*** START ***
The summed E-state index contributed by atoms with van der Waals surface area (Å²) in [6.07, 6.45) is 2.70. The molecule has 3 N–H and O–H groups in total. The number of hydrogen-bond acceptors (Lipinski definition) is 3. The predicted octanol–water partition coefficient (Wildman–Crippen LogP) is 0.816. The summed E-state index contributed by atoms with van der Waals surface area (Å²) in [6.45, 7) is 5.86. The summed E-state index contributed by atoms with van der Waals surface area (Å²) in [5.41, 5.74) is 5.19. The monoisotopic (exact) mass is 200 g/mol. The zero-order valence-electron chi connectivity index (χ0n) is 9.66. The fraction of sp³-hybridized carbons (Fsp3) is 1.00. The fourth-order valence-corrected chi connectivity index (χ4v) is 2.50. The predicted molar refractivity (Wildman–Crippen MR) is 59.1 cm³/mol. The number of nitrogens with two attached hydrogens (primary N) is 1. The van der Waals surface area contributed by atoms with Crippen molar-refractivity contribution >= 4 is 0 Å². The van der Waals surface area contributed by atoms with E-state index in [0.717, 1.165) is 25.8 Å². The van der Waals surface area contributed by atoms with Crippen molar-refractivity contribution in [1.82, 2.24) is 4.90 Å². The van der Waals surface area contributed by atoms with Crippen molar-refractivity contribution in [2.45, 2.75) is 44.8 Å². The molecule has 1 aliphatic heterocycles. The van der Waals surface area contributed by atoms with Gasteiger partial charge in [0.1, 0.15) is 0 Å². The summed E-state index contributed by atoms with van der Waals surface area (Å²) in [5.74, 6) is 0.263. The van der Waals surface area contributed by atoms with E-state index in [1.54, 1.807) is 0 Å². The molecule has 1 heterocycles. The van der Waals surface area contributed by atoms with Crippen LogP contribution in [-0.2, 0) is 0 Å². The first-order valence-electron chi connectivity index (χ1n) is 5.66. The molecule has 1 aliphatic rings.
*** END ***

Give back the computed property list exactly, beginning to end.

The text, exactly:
The summed E-state index contributed by atoms with van der Waals surface area (Å²) in [6.07, 6.45) is 2.70. The molecule has 3 N–H and O–H groups in total. The number of hydrogen-bond acceptors (Lipinski definition) is 3. The predicted octanol–water partition coefficient (Wildman–Crippen LogP) is 0.816. The summed E-state index contributed by atoms with van der Waals surface area (Å²) in [6.45, 7) is 5.86. The summed E-state index contributed by atoms with van der Waals surface area (Å²) in [5.41, 5.74) is 5.19. The monoisotopic (exact) mass is 200 g/mol. The zero-order valence-electron chi connectivity index (χ0n) is 9.66. The fraction of sp³-hybridized carbons (Fsp3) is 1.00. The fourth-order valence-corrected chi connectivity index (χ4v) is 2.50. The predicted molar refractivity (Wildman–Crippen MR) is 59.1 cm³/mol. The number of nitrogens with two attached hydrogens (primary N) is 1. The van der Waals surface area contributed by atoms with Crippen molar-refractivity contribution >= 4 is 0 Å². The van der Waals surface area contributed by atoms with E-state index in [0.717, 1.165) is 25.8 Å². The van der Waals surface area contributed by atoms with Crippen molar-refractivity contribution in [1.82, 2.24) is 4.90 Å². The van der Waals surface area contributed by atoms with Crippen molar-refractivity contribution in [2.45, 2.75) is 44.8 Å². The molecule has 1 aliphatic heterocycles. The van der Waals surface area contributed by atoms with Gasteiger partial charge in [0.1, 0.15) is 0 Å². The summed E-state index contributed by atoms with van der Waals surface area (Å²) in [5.74, 6) is 0.263. The van der Waals surface area contributed by atoms with E-state index in [1.54, 1.807) is 0 Å². The molecule has 1 heterocycles. The van der Waals surface area contributed by atoms with Crippen LogP contribution in [-0.2, 0) is 0 Å². The first-order valence-electron chi connectivity index (χ1n) is 5.66. The molecule has 1 aliphatic rings.